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The Distribution and Concentration of Population in the United States, 1900-2000

Gregory K. Ingram and John Whitehead

Febrero 2008, inglés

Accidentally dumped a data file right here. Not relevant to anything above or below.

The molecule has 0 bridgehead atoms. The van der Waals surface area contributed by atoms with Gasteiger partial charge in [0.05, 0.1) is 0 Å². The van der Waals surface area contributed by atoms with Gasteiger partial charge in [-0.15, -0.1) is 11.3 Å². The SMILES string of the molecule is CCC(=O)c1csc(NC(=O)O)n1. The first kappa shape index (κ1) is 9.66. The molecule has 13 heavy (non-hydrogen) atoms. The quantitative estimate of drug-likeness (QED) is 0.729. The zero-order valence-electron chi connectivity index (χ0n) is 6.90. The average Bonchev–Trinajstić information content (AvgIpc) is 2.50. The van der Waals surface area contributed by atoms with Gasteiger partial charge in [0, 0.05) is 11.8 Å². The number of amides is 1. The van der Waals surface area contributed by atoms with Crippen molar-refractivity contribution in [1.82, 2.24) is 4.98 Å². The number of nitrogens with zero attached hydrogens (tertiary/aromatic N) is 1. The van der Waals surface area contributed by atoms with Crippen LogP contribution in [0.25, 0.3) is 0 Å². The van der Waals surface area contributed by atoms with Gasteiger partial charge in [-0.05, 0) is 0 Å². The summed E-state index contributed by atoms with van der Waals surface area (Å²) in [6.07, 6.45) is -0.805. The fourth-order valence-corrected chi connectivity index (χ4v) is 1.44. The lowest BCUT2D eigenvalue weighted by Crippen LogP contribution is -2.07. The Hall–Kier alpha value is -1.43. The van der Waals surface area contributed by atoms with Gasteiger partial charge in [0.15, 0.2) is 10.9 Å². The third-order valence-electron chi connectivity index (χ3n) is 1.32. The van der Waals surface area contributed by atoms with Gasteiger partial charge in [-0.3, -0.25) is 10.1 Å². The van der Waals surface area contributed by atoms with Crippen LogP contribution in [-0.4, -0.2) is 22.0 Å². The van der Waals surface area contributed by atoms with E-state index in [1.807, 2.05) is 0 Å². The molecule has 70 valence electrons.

Spatial Gini coefficients are used to analyze the distribution and concentration of population in the U.S. by decade from 1900 through 2000. The analysis first uses states as units of observation and compares the results with those obtained from several other countries also using state or provincial data. These results show that the regional distribution of population in the U.S. has become more even from 1900 to 2000, and that countries range widely in the spatial concentration of their populations. Next, the analysis uses U.S. counties as the unit of observation to analyze population density distributions for the entire country and for each state. The U.S. national population has become more spatially concentrated across counties from 1990 to 2000, and state populations have also become more concentrated at the county level in three out of four states in the U.S. since 1900. An analysis using Massachusetts data suggests that counties are sufficiently small in size to capture the underlying changes in population density relevant at the urban level. Regressions are then explore the determinants of the level and change of population concentration within states for the most recent decades.